Melissa Harris-Perry: Was it difficult to secure the daughter who we meet. I guess it must be within like three minutes or something and you're right. You do get thrown right into this documentary. Was it difficult to secure that kind of conversation?
Stanley Nelson: Yes, I think that it was difficult. It took a certain amount of gaining of trust from the people in the Attica town, this kind of all-white town. It also took a lot of trust-building with the former prisoners. The people from the town I think add a incredible dimension, they actually were incredible. They gave us photos and they're home movies. You really see what Attica town was like. It was really an all-white town where the jobs really were provided by the prison. Somebody says it was a prison town and that was, fathers and sons worked in Attica prison. That was the livelihood of the town
Melissa Harris-Perry: I reflected as I heard that on the idea of like coal mining towns or company towns and the idea that prisons become the economic engine. That Attica is part of reminding us of, we say something like the prison industrial complex, but what that actually looks like for real human beings.
Stanley Nelson: As the townspeople say, that most of the people on their block worked in the prison. When we say, a prison town you have to understand that if they were prison guards-- but they had no training at all. It wasn't like they were sent to school and had to learn how to be a guard. One day you're looking for a job and you're signing papers and the next day you're a prison guard and they were not trained in any way. Some of them were extremely brutal with the prisoners as one of the former prisoners says, it was fear. They ruled the prisoners by fear.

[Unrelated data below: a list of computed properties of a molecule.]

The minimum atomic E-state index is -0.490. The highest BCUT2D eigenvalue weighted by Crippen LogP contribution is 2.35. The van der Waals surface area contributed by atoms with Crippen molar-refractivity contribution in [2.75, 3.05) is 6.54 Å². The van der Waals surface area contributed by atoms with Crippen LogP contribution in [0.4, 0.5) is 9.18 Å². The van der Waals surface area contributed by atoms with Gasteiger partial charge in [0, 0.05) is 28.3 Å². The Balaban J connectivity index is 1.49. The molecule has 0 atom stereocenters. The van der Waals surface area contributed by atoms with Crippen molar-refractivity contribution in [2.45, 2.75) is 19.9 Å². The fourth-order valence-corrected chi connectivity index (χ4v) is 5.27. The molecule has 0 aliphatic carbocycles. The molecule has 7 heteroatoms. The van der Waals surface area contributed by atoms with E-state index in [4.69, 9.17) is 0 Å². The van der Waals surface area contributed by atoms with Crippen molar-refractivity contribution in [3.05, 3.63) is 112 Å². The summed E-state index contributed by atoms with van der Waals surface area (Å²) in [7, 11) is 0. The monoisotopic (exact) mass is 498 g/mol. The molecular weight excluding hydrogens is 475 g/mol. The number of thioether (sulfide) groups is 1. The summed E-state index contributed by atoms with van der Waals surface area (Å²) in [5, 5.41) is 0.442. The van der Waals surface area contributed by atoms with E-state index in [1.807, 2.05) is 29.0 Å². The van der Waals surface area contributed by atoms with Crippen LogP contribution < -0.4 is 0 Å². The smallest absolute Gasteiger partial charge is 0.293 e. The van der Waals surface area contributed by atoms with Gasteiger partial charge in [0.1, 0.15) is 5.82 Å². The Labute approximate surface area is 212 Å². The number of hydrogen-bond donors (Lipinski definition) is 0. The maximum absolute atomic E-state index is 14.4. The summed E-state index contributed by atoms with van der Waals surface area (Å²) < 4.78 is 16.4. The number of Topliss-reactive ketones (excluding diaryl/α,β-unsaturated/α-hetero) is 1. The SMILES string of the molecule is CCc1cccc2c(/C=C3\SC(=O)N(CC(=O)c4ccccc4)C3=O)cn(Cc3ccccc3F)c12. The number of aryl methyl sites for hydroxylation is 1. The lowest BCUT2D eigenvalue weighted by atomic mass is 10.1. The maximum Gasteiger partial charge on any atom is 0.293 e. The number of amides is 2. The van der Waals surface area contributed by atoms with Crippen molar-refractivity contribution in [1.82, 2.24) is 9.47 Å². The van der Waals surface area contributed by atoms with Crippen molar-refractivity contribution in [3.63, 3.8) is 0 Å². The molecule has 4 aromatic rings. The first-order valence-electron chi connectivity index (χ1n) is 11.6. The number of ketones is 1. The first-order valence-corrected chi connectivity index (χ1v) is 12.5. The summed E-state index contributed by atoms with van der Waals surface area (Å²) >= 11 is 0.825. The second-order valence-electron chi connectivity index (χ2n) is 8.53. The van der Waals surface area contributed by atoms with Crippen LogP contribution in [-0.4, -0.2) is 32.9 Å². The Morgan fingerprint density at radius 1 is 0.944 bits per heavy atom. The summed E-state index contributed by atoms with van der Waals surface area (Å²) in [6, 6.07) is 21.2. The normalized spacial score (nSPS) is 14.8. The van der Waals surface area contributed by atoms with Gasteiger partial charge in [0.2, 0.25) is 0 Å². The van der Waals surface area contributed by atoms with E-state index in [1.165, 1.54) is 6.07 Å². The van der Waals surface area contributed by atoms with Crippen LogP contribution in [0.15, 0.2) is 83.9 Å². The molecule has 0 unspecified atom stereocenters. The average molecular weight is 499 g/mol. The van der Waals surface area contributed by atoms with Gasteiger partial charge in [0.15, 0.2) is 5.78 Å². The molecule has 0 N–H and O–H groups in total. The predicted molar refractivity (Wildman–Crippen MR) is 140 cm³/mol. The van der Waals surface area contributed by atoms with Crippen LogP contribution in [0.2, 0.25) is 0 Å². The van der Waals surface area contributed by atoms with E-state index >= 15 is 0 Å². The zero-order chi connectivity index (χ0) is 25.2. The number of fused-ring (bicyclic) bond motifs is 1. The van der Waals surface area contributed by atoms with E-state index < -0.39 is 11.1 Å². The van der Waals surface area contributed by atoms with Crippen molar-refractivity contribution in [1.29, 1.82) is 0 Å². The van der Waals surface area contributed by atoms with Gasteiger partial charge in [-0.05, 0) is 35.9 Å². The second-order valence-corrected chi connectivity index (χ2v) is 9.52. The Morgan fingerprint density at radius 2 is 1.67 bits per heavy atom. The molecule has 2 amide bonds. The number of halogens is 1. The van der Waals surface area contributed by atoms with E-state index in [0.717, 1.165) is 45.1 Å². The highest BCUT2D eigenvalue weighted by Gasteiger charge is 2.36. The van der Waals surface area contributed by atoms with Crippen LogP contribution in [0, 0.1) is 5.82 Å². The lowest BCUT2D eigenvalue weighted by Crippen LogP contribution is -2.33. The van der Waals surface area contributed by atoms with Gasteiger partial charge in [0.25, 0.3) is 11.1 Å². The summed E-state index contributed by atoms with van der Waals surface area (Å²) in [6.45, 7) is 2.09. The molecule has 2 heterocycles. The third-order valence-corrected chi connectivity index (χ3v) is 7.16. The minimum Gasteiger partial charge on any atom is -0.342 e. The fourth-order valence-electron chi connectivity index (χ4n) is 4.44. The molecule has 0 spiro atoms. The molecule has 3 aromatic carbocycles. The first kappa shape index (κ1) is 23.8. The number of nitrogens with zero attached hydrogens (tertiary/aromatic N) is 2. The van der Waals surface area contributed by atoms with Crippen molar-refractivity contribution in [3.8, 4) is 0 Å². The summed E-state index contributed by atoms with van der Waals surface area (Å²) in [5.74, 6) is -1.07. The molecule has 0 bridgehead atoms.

Melissa Harris-Perry: Yet we know that in so many ways this is not how the story was presented. A lot of the film uses this incredible, previously unseen archival footage, including phone calls between President Richard Nixon and Governor Nelson Rockefeller. I'm wondering how you got access to this and talk to us a little bit about what this brought to the film.
Stanley Nelson: It's very clear that Richard Nixon is pulling the strings behind the scenes, and as I said, in the film, Rockefeller wanted to be president. That was his goal. He's one of the richest men in the world. He had everything, and he wanted to be president. He was thought of as being soft on crime, kind of the left-wing of the Republican Party. He wanted to show that he was tough on crime so he was on the phone constantly to Nixon and at the crux of the prison rebellion after four days of stalemate, the prisoners just want him to come up there to Attica. Don't come in. If you're scared to come in, you're nervous, don't come in, just come up and show your concern.
Also, by coming up, he would see what the conditions were and the mood was outside the prison because national guard and law enforcement, highway patrolmen, townspeople had been standing outside the prison for five days and were getting madder and madder and rumors were circulating that the prisoners were castrating people and had killed people, and none of that was true, but those were the rumors.